Israel’s doing exceptionally well. Although it is under the threat of WMDs and the delegitimization process, it has a record of accomplishment that  will see it through.

The economy is the other major problem. In the 1950s, Gamal Abdel Nasser, also a military officer, put in place a socialist regime typical of that era, with great Soviet-style factories badly attempting import substitution. Not only is that system still in place, but the state’s economic role grew substantially under Mubarak and continues to grow further under Sisi. Both Presidents keep retired military colleagues happy by giving them sinecures. “You’re a retired colonel? Good, take over this cotton factory” or “Start this desert town.” Estimates suggest that about 25% to 40% of the Egyptian economy hobbles as part of “Military, Inc.”
Also, a disdain for agriculture creates enormous problems, so that Egypt, both in absolute and relative terms, imports more of its caloric intake than any other large country. For example, figures for the fiscal year 2013-14 show that Egypt imported 5.46 million tons of wheat, or 60% of the country’s total consumption, making it the world’s largest wheat importer. Once the bread-basket of the Nile, Egypt can no longer feed itself, but instead depends on the Saudis and others for subventions to purchase food abroad. The recent gas field discovery in the Mediterranean will help, but will not solve this problem.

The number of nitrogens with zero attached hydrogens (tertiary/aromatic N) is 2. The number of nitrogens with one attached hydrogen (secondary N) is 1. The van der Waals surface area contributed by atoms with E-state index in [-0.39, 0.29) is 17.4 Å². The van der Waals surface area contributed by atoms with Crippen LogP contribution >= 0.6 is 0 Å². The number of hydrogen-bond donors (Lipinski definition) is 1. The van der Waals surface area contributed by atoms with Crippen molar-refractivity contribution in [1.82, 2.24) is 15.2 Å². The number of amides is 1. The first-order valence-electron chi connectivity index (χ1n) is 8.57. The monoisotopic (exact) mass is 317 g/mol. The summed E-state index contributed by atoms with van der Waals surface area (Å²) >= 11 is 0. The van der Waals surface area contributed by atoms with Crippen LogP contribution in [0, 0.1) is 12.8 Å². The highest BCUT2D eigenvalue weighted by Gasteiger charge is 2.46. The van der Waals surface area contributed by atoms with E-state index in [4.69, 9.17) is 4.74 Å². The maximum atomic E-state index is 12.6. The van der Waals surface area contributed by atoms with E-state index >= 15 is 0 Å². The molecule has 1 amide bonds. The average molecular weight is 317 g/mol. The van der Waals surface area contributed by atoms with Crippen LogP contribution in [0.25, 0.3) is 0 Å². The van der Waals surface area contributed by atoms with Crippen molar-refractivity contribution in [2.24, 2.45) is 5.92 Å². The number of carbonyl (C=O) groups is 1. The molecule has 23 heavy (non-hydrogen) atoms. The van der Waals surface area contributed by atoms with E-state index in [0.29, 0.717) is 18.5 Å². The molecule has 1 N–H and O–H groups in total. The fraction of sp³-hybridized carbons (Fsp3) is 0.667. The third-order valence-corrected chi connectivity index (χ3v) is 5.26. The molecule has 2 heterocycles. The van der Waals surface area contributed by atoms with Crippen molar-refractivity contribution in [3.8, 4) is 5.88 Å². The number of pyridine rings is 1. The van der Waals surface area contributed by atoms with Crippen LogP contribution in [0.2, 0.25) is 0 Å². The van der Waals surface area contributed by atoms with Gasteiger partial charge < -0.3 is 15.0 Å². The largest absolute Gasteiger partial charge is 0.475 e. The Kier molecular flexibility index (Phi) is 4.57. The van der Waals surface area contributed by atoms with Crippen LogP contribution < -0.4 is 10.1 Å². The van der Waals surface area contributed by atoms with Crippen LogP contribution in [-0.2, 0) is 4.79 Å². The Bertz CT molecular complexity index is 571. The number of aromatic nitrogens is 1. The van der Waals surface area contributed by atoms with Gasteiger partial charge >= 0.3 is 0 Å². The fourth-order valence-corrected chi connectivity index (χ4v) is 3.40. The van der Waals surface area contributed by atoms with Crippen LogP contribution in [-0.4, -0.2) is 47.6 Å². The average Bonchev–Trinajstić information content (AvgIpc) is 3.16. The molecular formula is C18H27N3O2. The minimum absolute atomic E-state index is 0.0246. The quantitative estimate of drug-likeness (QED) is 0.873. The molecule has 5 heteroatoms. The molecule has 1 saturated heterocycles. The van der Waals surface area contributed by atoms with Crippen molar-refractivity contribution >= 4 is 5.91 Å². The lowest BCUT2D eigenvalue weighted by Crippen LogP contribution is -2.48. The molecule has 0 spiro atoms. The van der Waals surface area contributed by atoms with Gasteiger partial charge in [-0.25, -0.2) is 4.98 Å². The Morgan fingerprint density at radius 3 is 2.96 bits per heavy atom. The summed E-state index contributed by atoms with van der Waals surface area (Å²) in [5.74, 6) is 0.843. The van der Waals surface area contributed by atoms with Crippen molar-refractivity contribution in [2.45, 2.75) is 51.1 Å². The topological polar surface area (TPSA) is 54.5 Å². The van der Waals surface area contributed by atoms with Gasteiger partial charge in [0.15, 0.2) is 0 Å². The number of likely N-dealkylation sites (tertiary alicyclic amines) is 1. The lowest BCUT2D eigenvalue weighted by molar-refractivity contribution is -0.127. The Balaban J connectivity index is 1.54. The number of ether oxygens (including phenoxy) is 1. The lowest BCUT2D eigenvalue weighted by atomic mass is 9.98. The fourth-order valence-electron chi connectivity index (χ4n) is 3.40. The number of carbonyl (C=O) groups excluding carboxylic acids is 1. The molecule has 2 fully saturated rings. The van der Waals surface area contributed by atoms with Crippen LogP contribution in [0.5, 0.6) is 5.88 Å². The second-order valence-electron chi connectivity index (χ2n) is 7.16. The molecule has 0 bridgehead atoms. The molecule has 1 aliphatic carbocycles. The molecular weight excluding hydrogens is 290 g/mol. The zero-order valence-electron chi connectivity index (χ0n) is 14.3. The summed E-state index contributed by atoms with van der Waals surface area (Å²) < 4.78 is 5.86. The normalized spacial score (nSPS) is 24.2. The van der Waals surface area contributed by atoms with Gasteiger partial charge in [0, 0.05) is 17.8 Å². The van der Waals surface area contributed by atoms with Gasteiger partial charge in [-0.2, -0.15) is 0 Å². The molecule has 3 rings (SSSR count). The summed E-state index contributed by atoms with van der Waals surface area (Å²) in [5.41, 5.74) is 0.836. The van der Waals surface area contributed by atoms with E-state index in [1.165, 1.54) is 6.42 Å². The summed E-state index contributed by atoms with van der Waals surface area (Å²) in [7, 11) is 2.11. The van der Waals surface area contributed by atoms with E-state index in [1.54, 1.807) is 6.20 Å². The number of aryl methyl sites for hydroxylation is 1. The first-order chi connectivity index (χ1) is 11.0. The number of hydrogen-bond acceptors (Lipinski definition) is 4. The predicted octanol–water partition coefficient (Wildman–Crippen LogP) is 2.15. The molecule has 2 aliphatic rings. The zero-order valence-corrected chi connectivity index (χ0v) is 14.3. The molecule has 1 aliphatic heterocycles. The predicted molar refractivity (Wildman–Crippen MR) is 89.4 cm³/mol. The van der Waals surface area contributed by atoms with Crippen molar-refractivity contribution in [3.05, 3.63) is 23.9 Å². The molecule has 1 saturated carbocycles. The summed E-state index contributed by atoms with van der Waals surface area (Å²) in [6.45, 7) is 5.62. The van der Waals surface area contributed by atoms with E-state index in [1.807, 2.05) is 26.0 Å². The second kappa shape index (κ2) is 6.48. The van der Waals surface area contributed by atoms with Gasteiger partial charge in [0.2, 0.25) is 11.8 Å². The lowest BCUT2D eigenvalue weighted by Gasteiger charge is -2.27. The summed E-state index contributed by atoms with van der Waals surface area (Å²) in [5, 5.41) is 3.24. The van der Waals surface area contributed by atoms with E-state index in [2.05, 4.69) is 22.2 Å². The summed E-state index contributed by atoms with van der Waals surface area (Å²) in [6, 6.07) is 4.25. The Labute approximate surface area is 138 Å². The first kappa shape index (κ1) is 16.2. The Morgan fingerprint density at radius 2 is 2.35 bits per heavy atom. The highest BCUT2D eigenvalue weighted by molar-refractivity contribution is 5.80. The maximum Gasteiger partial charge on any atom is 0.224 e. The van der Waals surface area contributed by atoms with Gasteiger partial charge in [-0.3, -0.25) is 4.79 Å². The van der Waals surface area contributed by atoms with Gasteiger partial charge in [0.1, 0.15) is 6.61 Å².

He still rides high, with impressive popularity ratings (recall the cookies and pajamas bearing his face), but should he falter, that support will quickly evaporate. Islamists will exploit his incompetence no less than he took advantage of their failures. The cycle of coups d’état threatens to repeat, with Egypt falling further behind, the precipice of disaster looming closer along with the prospect of massive emigration. I wish Sisi well, but am braced for the worst.